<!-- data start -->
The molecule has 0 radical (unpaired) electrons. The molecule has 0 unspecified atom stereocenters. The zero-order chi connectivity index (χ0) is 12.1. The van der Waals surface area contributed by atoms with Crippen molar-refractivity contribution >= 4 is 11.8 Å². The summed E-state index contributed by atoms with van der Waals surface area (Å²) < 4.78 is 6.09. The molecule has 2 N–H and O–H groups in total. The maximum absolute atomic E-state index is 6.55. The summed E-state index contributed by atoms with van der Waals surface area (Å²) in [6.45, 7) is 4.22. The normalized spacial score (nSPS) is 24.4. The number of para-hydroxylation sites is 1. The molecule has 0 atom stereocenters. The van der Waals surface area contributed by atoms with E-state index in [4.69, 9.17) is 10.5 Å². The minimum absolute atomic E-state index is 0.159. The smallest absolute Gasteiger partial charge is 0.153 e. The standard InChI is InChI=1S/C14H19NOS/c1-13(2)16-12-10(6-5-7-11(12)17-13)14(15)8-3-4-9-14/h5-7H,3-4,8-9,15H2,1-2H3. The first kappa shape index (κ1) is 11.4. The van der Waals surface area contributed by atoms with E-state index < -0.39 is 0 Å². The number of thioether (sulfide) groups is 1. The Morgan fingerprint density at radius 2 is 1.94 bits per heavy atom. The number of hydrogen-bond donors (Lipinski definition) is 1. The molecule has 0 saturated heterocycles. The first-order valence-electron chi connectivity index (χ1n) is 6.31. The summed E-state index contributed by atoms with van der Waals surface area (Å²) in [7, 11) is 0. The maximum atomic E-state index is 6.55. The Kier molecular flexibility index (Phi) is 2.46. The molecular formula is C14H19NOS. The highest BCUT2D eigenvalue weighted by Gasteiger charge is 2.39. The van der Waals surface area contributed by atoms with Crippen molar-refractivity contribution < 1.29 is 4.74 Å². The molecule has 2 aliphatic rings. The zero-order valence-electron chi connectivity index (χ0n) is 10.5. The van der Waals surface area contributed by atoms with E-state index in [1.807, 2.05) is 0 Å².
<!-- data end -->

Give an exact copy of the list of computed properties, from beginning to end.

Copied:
The molecule has 0 radical (unpaired) electrons. The molecule has 0 unspecified atom stereocenters. The zero-order chi connectivity index (χ0) is 12.1. The van der Waals surface area contributed by atoms with Crippen molar-refractivity contribution >= 4 is 11.8 Å². The summed E-state index contributed by atoms with van der Waals surface area (Å²) < 4.78 is 6.09. The molecule has 2 N–H and O–H groups in total. The maximum absolute atomic E-state index is 6.55. The summed E-state index contributed by atoms with van der Waals surface area (Å²) in [6.45, 7) is 4.22. The normalized spacial score (nSPS) is 24.4. The number of para-hydroxylation sites is 1. The molecule has 0 atom stereocenters. The van der Waals surface area contributed by atoms with E-state index in [4.69, 9.17) is 10.5 Å². The minimum absolute atomic E-state index is 0.159. The smallest absolute Gasteiger partial charge is 0.153 e. The standard InChI is InChI=1S/C14H19NOS/c1-13(2)16-12-10(6-5-7-11(12)17-13)14(15)8-3-4-9-14/h5-7H,3-4,8-9,15H2,1-2H3. The first kappa shape index (κ1) is 11.4. The van der Waals surface area contributed by atoms with E-state index < -0.39 is 0 Å². The number of thioether (sulfide) groups is 1. The Morgan fingerprint density at radius 2 is 1.94 bits per heavy atom. The number of hydrogen-bond donors (Lipinski definition) is 1. The molecule has 0 saturated heterocycles. The first-order valence-electron chi connectivity index (χ1n) is 6.31. The summed E-state index contributed by atoms with van der Waals surface area (Å²) in [7, 11) is 0. The maximum atomic E-state index is 6.55. The Kier molecular flexibility index (Phi) is 2.46. The molecular formula is C14H19NOS. The highest BCUT2D eigenvalue weighted by Gasteiger charge is 2.39. The van der Waals surface area contributed by atoms with Crippen molar-refractivity contribution < 1.29 is 4.74 Å². The molecule has 2 aliphatic rings. The zero-order valence-electron chi connectivity index (χ0n) is 10.5. The van der Waals surface area contributed by atoms with E-state index in [1.807, 2.05) is 0 Å².